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kiwichris
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Sep 28, 2020 05:22 |  #9576

soeren wrote in post #19131001 (external link)
Cant remember who original came up with this, but
Im a second generation vegetarian
.
.
.
I only eat things that eats grass :lol:

You only eat things that only eat grass? So are porina, armyworm, leather jackets, wireworm and greasy cutworm. all grass eating bugs, on your menu also?

Btw Im a bit confused by how things are named in english
e.g. why is it called a Butterfly? Butter doesnt normally fly

Maybe it was originally a flutterbye? Thay makes more sense to me.


Panasonic Lumix G9 and some lenses
http://www.flickr.com/​photos/chriswaynzpics/ (external link)

  
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ECC233
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Sep 28, 2020 06:28 |  #9577

Roy Mathers wrote in post #19131021 (external link)
On the subject of the English language, you might want to use 'alternative theory' instead of 'alternate theory'. :-)

Not my text ... wikisource!


Ed
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ECC233
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Sep 28, 2020 06:28 as a reply to  @ kiwichris's post |  #9578

And not many fish eat grass, either


Ed
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soeren
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Sep 28, 2020 08:43 |  #9579

kiwichris wrote in post #19131038 (external link)
You only eat things that only eat grass? So are porina, armyworm, leather jackets, wireworm and greasy cutworm. all grass eating bugs, on your menu also?

Maybe it was originally a flutterbye? Thay makes more sense to me.

A little more selective


If history has proven anything. it's that evolution always wins!!

  
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soeren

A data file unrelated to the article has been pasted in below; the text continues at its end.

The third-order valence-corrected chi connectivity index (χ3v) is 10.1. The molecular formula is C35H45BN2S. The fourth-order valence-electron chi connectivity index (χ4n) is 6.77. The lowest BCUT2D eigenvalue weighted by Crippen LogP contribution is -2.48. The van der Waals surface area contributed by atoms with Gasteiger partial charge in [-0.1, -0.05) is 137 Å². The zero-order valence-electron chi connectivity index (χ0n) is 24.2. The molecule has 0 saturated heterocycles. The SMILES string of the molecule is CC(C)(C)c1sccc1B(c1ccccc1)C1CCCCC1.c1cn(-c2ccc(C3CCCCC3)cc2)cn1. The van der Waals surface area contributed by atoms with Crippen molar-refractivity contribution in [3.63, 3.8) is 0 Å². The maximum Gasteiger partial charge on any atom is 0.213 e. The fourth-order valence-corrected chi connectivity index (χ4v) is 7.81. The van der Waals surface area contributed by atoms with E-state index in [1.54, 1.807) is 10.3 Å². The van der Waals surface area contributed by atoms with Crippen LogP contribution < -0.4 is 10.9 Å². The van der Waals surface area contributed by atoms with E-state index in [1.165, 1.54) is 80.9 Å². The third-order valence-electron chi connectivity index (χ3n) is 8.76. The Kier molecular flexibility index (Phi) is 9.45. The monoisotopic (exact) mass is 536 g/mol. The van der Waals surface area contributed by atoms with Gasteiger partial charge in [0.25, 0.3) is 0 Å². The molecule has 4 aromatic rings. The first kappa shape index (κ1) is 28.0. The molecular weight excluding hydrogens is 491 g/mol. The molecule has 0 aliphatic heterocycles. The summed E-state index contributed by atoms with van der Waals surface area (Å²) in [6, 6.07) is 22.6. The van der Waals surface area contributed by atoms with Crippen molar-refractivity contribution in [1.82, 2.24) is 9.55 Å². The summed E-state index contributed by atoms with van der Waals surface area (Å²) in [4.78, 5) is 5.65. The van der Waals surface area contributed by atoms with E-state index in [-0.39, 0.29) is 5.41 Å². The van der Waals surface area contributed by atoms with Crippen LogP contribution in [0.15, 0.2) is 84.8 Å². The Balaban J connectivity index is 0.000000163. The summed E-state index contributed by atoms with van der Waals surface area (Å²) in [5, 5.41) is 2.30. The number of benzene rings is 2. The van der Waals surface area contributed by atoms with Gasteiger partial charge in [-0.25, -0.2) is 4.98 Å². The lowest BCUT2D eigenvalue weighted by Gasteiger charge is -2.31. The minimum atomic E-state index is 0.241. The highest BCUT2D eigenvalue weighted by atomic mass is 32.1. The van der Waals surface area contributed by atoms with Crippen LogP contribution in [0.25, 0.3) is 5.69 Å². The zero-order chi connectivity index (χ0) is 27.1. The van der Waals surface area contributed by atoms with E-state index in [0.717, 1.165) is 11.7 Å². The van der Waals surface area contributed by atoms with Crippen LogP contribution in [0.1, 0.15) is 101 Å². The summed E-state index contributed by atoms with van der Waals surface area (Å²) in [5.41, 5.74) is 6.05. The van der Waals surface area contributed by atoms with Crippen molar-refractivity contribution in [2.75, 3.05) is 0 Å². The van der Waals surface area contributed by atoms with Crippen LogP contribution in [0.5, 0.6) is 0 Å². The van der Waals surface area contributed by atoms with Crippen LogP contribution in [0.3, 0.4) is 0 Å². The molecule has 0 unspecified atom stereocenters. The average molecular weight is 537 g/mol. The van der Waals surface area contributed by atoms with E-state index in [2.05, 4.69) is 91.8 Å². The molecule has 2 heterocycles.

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Sep 28, 2020 08:43 |  #9580

ECC233 wrote in post #19131063 (external link)
And not many fish eat grass, either

Phew


If history has proven anything. it's that evolution always wins!!

  
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Jonzjob
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Post edited 6 months ago by Jonzjob.
     
Sep 28, 2020 11:01 |  #9581

kiwichris wrote in post #19131038 (external link)
You only eat things that only eat grass? So are porina, armyworm, leather jackets, wireworm and greasy cutworm. all grass eating bugs, on your menu also?

Maybe it was originally a flutterbye? Thay makes more sense to me.

Just as much as a veggie, or a trendy vegan, eats hemlock, deadly night shade, oleander, etc. :rolleyes::rolleyes: :p


My ambition for a good while is to grow old disgracefully. So far my wife tells me that I am doing really well!
https://johnamandiers.​wixsite.com/johns-w-o-w-1 (external link)
John.

  
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Jonzjob
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Sep 28, 2020 11:03 |  #9582

ECC233 wrote in post #19131063 (external link)
And not many fish eat grass, either

Grass carp do :grin:


My ambition for a good while is to grow old disgracefully. So far my wife tells me that I am doing really well!
https://johnamandiers.​wixsite.com/johns-w-o-w-1 (external link)
John.

  
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dangermoney
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Sep 28, 2020 19:30 as a reply to  @ kiwichris's post |  #9583

I was on a motorcycle trip across western Canada and saw a billboard for a restaurant with the picture of a deer. The text read,"There's room for all of God's creatures... right next to the mashed potatoes".




  
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Capn ­ Jack
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Sep 28, 2020 20:08 |  #9584

dangermoney wrote in post #19131399 (external link)
I was on a motorcycle trip across western Canada and saw a billboard for a restaurant with the picture of a deer. The text read,"There's room for all of God's creatures... right next to the mashed potatoes".

This one?
https://www.flickr.com​/photos/dullhunk/35831​7592 (external link)




  
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dangermoney
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Sep 28, 2020 20:36 |  #9585

That's it! Thanks for finding it.